Human Social Sciences, 46(1 Supplement 2), 297-317.

Haider, A. S. (2019b). Syrian-Lebanese Relations: A Corpus-based Critical Discourse Analysis of Bashar Al-Assad’s Speeches and Interviews. Dirasat, Human Social

Sciences, 46(4), 551-570.

Haider, A. S. (2019c). Using Corpus Linguistic Techniques in (Critical) Discourse Studies Reduces but does not Remove Bias: Evidence from an Arabic Corpus about

Refugees. Poznan Studies in Contemporary Linguistics, 55(1). doi:

Haider, A. S., & Hussein, R. F. (2020). Analysing headlines as a way of downsizing news corpora: Evidence from an Arabic–English comparable corpus of newspaper

articles. Digital Scholarship in the Humanities, 35(4), 826–844. doi:

Haider, A. S., & Olimy, S. (2019). The Representation of Laji’een (Refugees) and Muhajireen (Migrants) in the Headlines of Jordan News Agency (PETRA). International

Journal for the Semiotics of Law-Revue internationale de Sémiotique juridique, 32, 155–186. doi:10.1007/s11196-018-9550-4

Hauser, R. M., & Featherman, D. L. (2013). The process of stratification: Trends and analyses. New York: Academic Press.

Hearn, J. (1993). Emotive subjects: Organizational men, organizational masculinities and the (de) construction of “emotions.”. In S. Fineman (Ed.), Emotion in

organizations (pp. 142-166). London: Sage Publications.

Hilton, J. L., & Von Hippel, W. (1996). Stereotypes. Annual review of psychology, 47(1), 237-271. doi:

Husain, R. T., Ahmad, A., Kara, S. A., & Alwi, Z. (2019). Polygamy in the Perspective of Hadith: Justice and Equality among Wives in A Polygamy Practice. MADANIA:

JURNAL KAJIAN KEISLAMAN, 23(1), 93-104. doi:

Inhorn, M. C. (2013). Why me? Male infertility and responsibility in the Middle East. Men Masculinities, 16(1), 49-70. doi:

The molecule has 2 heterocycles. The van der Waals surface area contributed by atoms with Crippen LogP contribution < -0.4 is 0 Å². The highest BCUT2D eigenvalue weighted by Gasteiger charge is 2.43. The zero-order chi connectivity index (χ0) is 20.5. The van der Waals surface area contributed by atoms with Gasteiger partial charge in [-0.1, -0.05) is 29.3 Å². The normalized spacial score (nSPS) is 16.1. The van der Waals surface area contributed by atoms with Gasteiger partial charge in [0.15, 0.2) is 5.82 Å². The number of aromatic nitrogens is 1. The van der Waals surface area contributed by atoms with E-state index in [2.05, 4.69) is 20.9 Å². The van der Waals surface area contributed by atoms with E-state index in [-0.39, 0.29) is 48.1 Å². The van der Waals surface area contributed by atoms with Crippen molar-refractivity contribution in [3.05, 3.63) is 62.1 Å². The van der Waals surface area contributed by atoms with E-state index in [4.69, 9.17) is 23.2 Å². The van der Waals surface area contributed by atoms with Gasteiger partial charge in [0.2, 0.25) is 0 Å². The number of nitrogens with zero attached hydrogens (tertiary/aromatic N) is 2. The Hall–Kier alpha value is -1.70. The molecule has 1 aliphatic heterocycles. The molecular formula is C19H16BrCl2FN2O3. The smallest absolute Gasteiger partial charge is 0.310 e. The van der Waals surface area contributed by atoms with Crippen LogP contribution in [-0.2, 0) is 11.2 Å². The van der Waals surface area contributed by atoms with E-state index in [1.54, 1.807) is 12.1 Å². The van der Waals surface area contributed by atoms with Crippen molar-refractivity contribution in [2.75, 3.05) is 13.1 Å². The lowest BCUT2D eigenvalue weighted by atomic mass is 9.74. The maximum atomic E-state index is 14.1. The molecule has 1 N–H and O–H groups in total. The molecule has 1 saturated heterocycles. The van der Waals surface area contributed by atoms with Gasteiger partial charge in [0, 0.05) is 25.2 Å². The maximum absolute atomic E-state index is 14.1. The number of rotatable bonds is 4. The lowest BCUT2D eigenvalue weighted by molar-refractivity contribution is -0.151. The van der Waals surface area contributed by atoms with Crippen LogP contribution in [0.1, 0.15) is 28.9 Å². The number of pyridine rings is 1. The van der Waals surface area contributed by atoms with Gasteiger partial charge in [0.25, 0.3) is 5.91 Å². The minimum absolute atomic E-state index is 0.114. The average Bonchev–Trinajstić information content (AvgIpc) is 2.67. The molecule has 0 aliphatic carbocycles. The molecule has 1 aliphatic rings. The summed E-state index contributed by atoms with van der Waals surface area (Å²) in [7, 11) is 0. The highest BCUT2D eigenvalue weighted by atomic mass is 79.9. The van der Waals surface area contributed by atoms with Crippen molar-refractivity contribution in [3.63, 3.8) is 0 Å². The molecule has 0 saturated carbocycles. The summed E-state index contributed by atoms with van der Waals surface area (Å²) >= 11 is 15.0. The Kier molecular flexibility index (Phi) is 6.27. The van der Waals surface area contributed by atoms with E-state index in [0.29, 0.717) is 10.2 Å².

Internet World Stats. (2019). Top 20 countries with the highest number of internet users Internet World Stats. Retrieved from

Joharry, S. A. (2020). Examining Malaysian Public Letters to Editor on COVID-19 Pandemic: A Corpus-assisted Discourse Analysis. GEMA Online® Journal of Language

Studies, 20(3), 242-260. doi:

Judd, C. M., & Park, B. (1993). Definition and assessment of accuracy in social stereotypes. Psychological review, 100(1), 109. doi:


Kajackaite, A., & Gneezy, U. (2017). Incentives and cheating. Games Economic Behavior, 102, 433-444. doi:

Kia, A. (2019). The concept of responsibility of men and women in Islam. Art Human Open Acc J, 3(5), 247-251. doi:10.15406/ahoaj.2019.03.00137

Kluwer, E. S., Heesink, J. A., & Van de Vliert, E. (1996). Marital conflict about the division of household labor and paid work. Journal of Marriage the Family, 58, 958-


Matharu, H. (2015). Wife 'divorces husband for being too short'. Independent. Retrieved from


Mohler Jr, R. A. (2015). We cannot be silent: speaking truth to a culture redefining sex, marriage, and the very meaning of right and wrong. Nashville, Tennessee:

Thomas Nelson.

Office of the United Nations High Commissioner for Human Rights/ OHCHR. (2014). Gender stereotypes and Stereotyping and women’s rights. Retrieved from

Ottaway, M. (2004). Women's rights and democracy in the Arab world. Carnegie Endowment for International Peace Washington, DC.

Patrick, W. L. (2019). Why Some Younger Men Want to Date Older Women. Psychologytoday. Retrieved from